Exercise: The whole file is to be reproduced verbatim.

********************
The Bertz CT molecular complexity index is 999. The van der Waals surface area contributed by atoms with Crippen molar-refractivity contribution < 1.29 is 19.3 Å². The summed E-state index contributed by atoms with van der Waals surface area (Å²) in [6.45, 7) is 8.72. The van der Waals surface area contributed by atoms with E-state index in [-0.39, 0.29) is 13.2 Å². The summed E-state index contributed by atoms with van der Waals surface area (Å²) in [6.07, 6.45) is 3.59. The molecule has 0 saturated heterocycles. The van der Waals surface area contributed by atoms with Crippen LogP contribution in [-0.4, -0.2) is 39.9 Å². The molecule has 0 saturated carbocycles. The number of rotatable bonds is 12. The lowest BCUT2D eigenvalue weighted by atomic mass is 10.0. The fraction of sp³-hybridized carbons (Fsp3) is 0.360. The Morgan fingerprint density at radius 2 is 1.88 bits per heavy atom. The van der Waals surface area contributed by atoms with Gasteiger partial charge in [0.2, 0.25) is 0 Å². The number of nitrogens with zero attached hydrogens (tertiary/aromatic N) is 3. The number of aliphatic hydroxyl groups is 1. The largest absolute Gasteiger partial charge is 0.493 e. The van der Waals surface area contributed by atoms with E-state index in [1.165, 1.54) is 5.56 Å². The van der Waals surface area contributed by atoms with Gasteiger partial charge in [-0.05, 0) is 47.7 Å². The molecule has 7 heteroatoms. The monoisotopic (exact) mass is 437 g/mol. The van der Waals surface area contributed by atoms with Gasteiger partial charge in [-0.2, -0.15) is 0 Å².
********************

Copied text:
The Bertz CT molecular complexity index is 999. The van der Waals surface area contributed by atoms with Crippen molar-refractivity contribution < 1.29 is 19.3 Å². The summed E-state index contributed by atoms with van der Waals surface area (Å²) in [6.45, 7) is 8.72. The van der Waals surface area contributed by atoms with E-state index in [-0.39, 0.29) is 13.2 Å². The summed E-state index contributed by atoms with van der Waals surface area (Å²) in [6.07, 6.45) is 3.59. The molecule has 0 saturated heterocycles. The van der Waals surface area contributed by atoms with Crippen LogP contribution in [-0.4, -0.2) is 39.9 Å². The molecule has 0 saturated carbocycles. The number of rotatable bonds is 12. The lowest BCUT2D eigenvalue weighted by atomic mass is 10.0. The fraction of sp³-hybridized carbons (Fsp3) is 0.360. The Morgan fingerprint density at radius 2 is 1.88 bits per heavy atom. The van der Waals surface area contributed by atoms with Gasteiger partial charge in [0.2, 0.25) is 0 Å². The number of nitrogens with zero attached hydrogens (tertiary/aromatic N) is 3. The number of aliphatic hydroxyl groups is 1. The largest absolute Gasteiger partial charge is 0.493 e. The van der Waals surface area contributed by atoms with E-state index in [1.165, 1.54) is 5.56 Å². The van der Waals surface area contributed by atoms with Gasteiger partial charge in [-0.05, 0) is 47.7 Å². The molecule has 7 heteroatoms. The monoisotopic (exact) mass is 437 g/mol. The van der Waals surface area contributed by atoms with Gasteiger partial charge in [-0.2, -0.15) is 0 Å².